during pregnancy as cause of developmental delays, reduced IQs, and autism- the
mercury and toxic metal connection.
have documented that mercury causes hypothyroidism (50,84,390,407), damage of
Infants of women with hypothyroxinemia at 12 weeks' gestation had significantly lower scores on the Neonatal Behavioral Assessment Scale orientation index compared with subjects(10b). Regression analysis showed that first-trimester maternal free thyroid hormone T4 was a significant predictor of orientation scores. This study confirmed that maternal hypothyroxinemia constitutes a serious risk factor for neurodevelopmental difficulties that can be identified in neonates as young as 3 weeks of age.
Mercury (especially mercury vapor from dental amalgam or organic mercury) rapidly crosses the blood brain barrier and is stored preferentially in the pituitary gland, thyroid gland, hypothalamus, and occipital cortex in direct proportion to the number and extent of dental amalgam surfaces (14,19,85,99,273,274,407), and likewise rapidly crosses the placenta and accumulates in the fetus including the fetal brain and hormone glands at levels commonly higher than the level in the mother(20,22-27). Milk from mothers with 7 or more mercury amalgam dental fillings was found to have levels of mercury approximately 10 times that of amalgam free mothers(22b). The milk sampled ranged from 0.2 to 57 ug/L. In a population of German women, the concentration of mercury in early breast milk ranged from 0.2 to 20.3 ug/L (26). A Japanese study found that the average mercury level in samples tested increased 60% between 1980 and 1990. The study found that prenatal Hg exposure is correlated with lower scores in neurodevelopmental screening, but more so in the linguistic pathway(25). The level of mercury in umbilical cord blood, meconium, and placenta is usually higher than that in mother's blood[23-25].
The thyroid gland has iodine binding sites where the iodine needed for its function is obtained. For those with chronic mercury exposure the mercury occupies some of the iodine binding sites, blocking full utilization of iodine by the thyroid, in addition to the direct damage to the thyroid since mercury is highly cytotoxic (392,394,etc.).
Alterations of cortical neuronal migration and cerebellar Purkinje cells have been observed in autism. Neuronal migration, via reelin regulation, requires triiodothyronine (T3) produced by deiodination of thyroxine (T4) by fetal brain deiodinases(407). Experimental animal models have shown that transient intrauterine deficits of thyroid hormones (as brief as 3 days) result in permanent alterations of cerebral cortical architecture reminiscent of those observed in brains of patients with autism. Early maternal hypothyroxinemia resulting in low T3 in the fetal brain during the period of neuronal cell migration (weeks 8-12 of pregnancy) may produce morphological brain changes leading to autism. Insufficient dietary iodine intake and a number of environmental antithyroid and goitrogenic agents such as mercury, soy, and peanuts can affect maternal thyroid function during pregnancy. The thyroid gland has iodine binding sites where the iodine needed for its function is obtained. For those with chronic mercury exposure the mercury occupies some of the iodine binding sites, blocking full utilization of iodine by the thyroid, in addition to the direct damage to the thyroid since mercury is highly cytotoxic.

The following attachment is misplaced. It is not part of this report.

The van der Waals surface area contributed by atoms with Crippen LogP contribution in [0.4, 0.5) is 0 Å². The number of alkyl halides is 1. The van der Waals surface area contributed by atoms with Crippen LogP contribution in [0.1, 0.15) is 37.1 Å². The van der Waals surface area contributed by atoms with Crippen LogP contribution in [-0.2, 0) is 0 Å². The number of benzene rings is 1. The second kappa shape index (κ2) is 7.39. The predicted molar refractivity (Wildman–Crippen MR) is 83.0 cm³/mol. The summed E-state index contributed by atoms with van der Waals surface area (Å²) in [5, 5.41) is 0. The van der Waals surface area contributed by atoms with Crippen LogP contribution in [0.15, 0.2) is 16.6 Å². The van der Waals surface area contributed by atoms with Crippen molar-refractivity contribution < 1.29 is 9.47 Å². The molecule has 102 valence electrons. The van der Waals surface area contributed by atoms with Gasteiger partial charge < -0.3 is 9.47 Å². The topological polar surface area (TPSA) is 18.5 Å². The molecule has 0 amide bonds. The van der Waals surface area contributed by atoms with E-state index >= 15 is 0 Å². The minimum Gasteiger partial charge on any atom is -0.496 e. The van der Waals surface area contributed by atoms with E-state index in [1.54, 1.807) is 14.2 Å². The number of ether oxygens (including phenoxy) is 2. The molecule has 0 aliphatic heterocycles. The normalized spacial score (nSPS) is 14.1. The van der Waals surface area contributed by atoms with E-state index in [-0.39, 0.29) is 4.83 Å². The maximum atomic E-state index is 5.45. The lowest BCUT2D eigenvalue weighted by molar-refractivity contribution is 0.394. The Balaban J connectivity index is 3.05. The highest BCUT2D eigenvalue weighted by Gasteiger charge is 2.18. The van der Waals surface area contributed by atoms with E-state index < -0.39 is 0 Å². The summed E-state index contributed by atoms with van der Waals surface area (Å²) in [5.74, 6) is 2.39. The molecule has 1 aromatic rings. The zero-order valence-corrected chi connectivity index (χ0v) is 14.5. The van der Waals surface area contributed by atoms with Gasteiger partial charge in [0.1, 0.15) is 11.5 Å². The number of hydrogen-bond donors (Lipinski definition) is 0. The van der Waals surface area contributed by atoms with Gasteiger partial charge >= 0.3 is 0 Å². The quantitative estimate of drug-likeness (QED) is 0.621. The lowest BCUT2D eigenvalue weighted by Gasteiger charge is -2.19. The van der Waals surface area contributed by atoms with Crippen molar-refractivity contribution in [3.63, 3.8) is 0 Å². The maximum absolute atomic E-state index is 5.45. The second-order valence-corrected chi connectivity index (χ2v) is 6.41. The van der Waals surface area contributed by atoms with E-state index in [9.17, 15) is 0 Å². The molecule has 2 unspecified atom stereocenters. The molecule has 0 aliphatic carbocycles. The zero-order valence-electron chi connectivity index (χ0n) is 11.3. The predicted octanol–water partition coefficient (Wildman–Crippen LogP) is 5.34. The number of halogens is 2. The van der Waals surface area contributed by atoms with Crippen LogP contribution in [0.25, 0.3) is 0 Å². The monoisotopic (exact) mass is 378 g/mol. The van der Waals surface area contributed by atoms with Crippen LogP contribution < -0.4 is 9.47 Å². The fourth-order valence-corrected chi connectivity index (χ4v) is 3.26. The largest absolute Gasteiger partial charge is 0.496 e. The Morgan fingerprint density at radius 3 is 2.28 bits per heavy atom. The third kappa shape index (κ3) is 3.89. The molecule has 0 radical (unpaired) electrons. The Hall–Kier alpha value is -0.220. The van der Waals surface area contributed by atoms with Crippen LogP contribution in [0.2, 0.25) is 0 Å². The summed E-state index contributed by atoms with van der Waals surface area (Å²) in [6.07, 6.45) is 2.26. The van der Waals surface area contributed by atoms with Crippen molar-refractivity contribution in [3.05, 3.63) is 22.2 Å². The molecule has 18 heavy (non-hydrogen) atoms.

Mercury can have significant effects on thyroid function even though the main hormone levels remain in the normal range, so the usual thyroid tests are not adequate in such cases. Prenatal methylmercury exposure severely affects the activity of selenoenzymes, including glutathione peroxidase (GPx) and 5-iodothyronine deiodinases(5-Di and 5'-DI) in the fetal brain, even though thyroxine(T4) levels are normal(390de). Another mechanism by which mercury exerts such effects is mercury’s effects on selenium levels which are required for conversion of T4 to T3(392,390d). Gpx activity is severely inhibited, while 5-DI levels are decreased and 5'-DI increased in the fetal brain, similar to hypothyroidism. Thus normal thyroid tests will not pick up this condition.
Mercury reduces the bloods ability to transport oxygen to fetus and transport of essential nutrients including amino acids, glucose, magnesium, zinc, selenium and Vit B12 (43,96,198,263,264,338, 339,392,427); depresses enzyme isocitric dehydrogenase (ICD) in fetus, causes reduced iodine uptake, autoimmune thyroiditis, & hypothyroidism. (50,91,212,222,369,382,392,394,407,35). Minerals such as calcium, zinc, and manganese are also necessary for thyroid health and hormone production, and their absorption is blocked by mercury exposure. Because of the evidence of widespread effects on infants, the American Assoc. of Clinical Endocrinologists advises that all women considering becoming pregnant should get a serum thyrotropin test so that hypothyroidism can be diagnosed and treated early(558,7b). Since mercury and toxic metals are common causes of hypothyroidism, another test that should be considered is a hair element test for mercury or toxic metal exposures and essential mineral imbalances.
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